For the no policy scenario, the researchers concluded that there is now a nine percent chance (about one in 11 odds) that the global average surface temperature would increase by more than 7°C (12.6°F) by the end of this century, compared with only a less than one percent chance (one in 100 odds) that warming would be limited to below 3°C (5.4°F).
On our current emissions path, we have a 9% chance of an incomprehensibly catastrophic warming of 7°C by century’s end, but less than a 1% chance of under 3°C warming.
“The take home message from the new greenhouse gamble wheels is that if we do little or nothing about lowering greenhouse gas emissions that the dangers are much greater than we thought three or four years ago,” said Ronald G. Prinn, professor of atmospheric chemistry at MIT. “It is making the impetus for serious policy much more urgent than we previously thought.”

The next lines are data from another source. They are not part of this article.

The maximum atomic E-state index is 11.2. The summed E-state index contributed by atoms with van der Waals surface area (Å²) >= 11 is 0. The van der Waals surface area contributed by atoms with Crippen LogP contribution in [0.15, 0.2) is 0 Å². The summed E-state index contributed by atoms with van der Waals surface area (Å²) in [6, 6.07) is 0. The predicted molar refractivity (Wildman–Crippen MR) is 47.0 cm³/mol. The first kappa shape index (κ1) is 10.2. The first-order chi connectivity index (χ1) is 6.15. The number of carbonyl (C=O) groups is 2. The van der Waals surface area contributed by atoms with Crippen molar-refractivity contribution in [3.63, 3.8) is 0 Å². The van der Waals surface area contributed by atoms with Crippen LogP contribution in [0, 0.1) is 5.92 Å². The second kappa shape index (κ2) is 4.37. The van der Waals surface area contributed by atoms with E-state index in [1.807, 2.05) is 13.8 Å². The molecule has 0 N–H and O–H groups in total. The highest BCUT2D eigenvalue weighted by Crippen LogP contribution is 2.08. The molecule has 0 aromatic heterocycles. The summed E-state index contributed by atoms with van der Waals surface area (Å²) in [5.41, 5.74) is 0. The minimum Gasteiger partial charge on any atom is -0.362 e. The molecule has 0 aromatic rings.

The Massachusetts Institute of Technology Joint Program on the Science and Policy of Climate Change has joined the climate realists. The realists are the growing group of scientists who understand that the business as usual emissions path leads to unmitigated catastrophe (see, for instance, “Hadley Center: “Catastrophic” 5-7°C warming by 2100 on current emissions path” and below).
The Program issued a remarkable, though little-remarked-on, report in January, “Probabilistic Forecast for 21st Century Climate Based on Uncertainties in Emissions (without Policy) and Climate Parameters,” by over a dozen leading experts.
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